• Better aligning industry expectations across college and district CTE curricula
  • Reducing some of the duplicative effort employers expend by serving on multiple committees
  • Allowing regional employers to reach a wider group of schools and colleges.

Update and clarify

OSPI currently lacks an updated list of statewide high-demand programs. State law requires OSPI to work with the Workforce Board, SBCTC and the Washington State Apprenticeship and Training Council to develop such a list. Its purpose is to help inform school districts about what types of programs are needed. When districts want to propose additional CTE programs, state law requires them to give OSPI evidence of high local demand for relevant skills when they seek approval for those programs. To ensure that each district’s CTE programs help address the state’s skills gap, OSPI reviews this evidence before approving the district’s CTE plans.

OSPI could strengthen the approval process for new and existing programs if it consistently reviewed actual labor market data or analysis that is sufficient to demonstrate high demand. Collecting and reviewing this type of evidence for all CTE programs, and having the Legislature define key terms in the state’s CTE statutes, would help OSPI better assess whether district CTE programs are helping to address the skills gap.

Expand pathways

Students can take CTE courses in high school that align with similar courses in college programs, allowing them to gain “dual credit” at the college level. This dual credit is typically achieved through an agreement between one high school and one college. While all colleges are required to give equivalent credit, some may only award the credit as an elective. High school CTE courses accepted by one college might not be accepted toward the same CTE program at another college. This forces students to retake courses to gain full credit. The content and the number of these agreements between school districts and colleges can vary significantly across the state because they are managed and negotiated between the faculty of individual colleges and high schools – a time-consuming and costly process. Indeed, the state lacks a mechanism to develop statewide agreements for CTE that could serve many districts and colleges more efficiently.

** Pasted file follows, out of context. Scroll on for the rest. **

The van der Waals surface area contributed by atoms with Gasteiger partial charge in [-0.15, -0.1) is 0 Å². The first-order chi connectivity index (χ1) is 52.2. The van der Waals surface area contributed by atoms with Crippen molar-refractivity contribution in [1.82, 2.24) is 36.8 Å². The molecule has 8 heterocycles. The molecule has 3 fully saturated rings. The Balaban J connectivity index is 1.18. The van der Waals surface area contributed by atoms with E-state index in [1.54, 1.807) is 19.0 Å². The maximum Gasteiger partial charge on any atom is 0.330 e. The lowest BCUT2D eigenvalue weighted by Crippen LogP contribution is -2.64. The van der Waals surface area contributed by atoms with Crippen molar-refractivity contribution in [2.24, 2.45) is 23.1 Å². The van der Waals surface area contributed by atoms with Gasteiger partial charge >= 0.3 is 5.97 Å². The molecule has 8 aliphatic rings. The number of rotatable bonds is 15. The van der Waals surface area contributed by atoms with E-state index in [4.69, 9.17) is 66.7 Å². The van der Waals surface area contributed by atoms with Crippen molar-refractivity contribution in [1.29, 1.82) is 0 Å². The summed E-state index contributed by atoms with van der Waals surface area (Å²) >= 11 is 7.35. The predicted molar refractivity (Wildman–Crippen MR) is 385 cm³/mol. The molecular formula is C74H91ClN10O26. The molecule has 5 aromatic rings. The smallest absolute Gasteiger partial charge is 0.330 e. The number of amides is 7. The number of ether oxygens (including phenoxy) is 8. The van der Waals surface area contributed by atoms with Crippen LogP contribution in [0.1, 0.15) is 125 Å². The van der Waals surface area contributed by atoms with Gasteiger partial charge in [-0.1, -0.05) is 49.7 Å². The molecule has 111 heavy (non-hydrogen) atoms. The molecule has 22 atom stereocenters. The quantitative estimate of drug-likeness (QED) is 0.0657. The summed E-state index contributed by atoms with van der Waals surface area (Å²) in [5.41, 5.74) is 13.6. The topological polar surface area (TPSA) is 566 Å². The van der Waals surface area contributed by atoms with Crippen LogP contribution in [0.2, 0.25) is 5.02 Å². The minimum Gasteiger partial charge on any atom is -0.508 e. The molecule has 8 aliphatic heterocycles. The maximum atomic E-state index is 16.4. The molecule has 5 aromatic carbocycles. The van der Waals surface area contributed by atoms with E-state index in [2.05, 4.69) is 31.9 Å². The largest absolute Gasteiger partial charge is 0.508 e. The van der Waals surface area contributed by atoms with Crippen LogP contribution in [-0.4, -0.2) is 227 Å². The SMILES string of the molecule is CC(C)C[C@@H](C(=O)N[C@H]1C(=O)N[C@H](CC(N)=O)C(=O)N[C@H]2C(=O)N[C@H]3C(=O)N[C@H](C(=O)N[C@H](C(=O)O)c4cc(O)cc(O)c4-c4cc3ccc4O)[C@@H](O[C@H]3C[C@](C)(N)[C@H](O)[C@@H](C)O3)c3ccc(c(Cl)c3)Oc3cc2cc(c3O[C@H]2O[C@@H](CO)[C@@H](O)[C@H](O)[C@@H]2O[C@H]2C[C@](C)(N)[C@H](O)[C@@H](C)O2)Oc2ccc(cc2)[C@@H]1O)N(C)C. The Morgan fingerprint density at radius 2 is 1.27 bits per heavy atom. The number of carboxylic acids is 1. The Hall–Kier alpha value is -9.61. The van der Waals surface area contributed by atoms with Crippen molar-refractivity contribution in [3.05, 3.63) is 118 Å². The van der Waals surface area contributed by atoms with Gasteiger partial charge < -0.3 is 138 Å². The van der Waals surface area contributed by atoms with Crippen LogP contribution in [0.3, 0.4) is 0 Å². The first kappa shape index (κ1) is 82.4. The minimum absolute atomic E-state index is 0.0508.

Developing a statewide approach to these inter-school agreements could increase the number of dual-credit opportunities for students while also reducing administrative costs to school districts and colleges.


We recommend the Legislature:

  1. Require OSPI to establish a model course framework required for all students in the 7th or 8th grade to increase awareness of the multiple career paths available through CTE
  2. Require the Workforce Board to establish a workgroup that is funded by the Legislature and consists of staff from the Workforce Board, OSPI and SBCTC, to address statewide articulation and employer engagement
  3. Revise statute to:
  •  Define the terms “skills gap” and “high wage”
  •  Require districts to submit evidence of high local labor demand for existing CTE programs

We recommend the Office of Superintendent of Public Instruction:

  1. Emphasize to school counselors the importance of discussing CTE and apprenticeship paths with students
  2. Update the list of high-demand CTE programs
  3. Strengthen requirements to assess whether CTE programs correspond with local high demand

We recommend the Workforce Board:

  1. Enhance the Career Bridge website

We recommend the State Board for Community and Technical Colleges:

  1. Share with OSPI and the Workforce Board the labor market data and analysis that colleges and SBCTC consider when developing CTE programs and courses

Related work

This report is related to other performance audits conducted in recent years. You might be interested in:

Workforce Development: Identifying CTE Student Outcomes (pdf, 740 kb), published in December 2016

Workforce Development System: Identifying Overlap, Duplication and Fragmentation (pdf, 1.7 mb), published in August 2015